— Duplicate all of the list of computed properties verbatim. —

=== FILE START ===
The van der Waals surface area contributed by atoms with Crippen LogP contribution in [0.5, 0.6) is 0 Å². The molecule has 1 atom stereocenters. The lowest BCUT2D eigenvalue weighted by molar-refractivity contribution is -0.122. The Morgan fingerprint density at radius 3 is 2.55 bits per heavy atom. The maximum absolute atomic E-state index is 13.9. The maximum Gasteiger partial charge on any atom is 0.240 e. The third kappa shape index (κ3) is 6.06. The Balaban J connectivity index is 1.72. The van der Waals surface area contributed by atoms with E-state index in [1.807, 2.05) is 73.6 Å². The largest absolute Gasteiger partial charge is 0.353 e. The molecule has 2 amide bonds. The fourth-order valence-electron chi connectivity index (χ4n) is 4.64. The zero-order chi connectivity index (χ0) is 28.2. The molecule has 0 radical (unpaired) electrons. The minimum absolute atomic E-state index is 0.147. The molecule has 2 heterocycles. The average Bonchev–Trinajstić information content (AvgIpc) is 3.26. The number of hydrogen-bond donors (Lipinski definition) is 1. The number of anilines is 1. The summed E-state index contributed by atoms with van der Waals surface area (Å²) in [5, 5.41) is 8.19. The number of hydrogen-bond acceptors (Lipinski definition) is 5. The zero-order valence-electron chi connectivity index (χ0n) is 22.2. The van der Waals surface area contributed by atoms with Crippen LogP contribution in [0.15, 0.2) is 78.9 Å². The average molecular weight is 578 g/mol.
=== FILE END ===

The van der Waals surface area contributed by atoms with Crippen LogP contribution in [0.5, 0.6) is 0 Å². The molecule has 1 atom stereocenters. The lowest BCUT2D eigenvalue weighted by molar-refractivity contribution is -0.122. The Morgan fingerprint density at radius 3 is 2.55 bits per heavy atom. The maximum absolute atomic E-state index is 13.9. The maximum Gasteiger partial charge on any atom is 0.240 e. The third kappa shape index (κ3) is 6.06. The Balaban J connectivity index is 1.72. The van der Waals surface area contributed by atoms with E-state index in [1.807, 2.05) is 73.6 Å². The largest absolute Gasteiger partial charge is 0.353 e. The molecule has 2 amide bonds. The fourth-order valence-electron chi connectivity index (χ4n) is 4.64. The zero-order chi connectivity index (χ0) is 28.2. The molecule has 0 radical (unpaired) electrons. The minimum absolute atomic E-state index is 0.147. The molecule has 2 heterocycles. The average Bonchev–Trinajstić information content (AvgIpc) is 3.26. The number of hydrogen-bond donors (Lipinski definition) is 1. The number of anilines is 1. The summed E-state index contributed by atoms with van der Waals surface area (Å²) in [5, 5.41) is 8.19. The number of hydrogen-bond acceptors (Lipinski definition) is 5. The zero-order valence-electron chi connectivity index (χ0n) is 22.2. The van der Waals surface area contributed by atoms with Crippen LogP contribution in [0.15, 0.2) is 78.9 Å². The average molecular weight is 578 g/mol.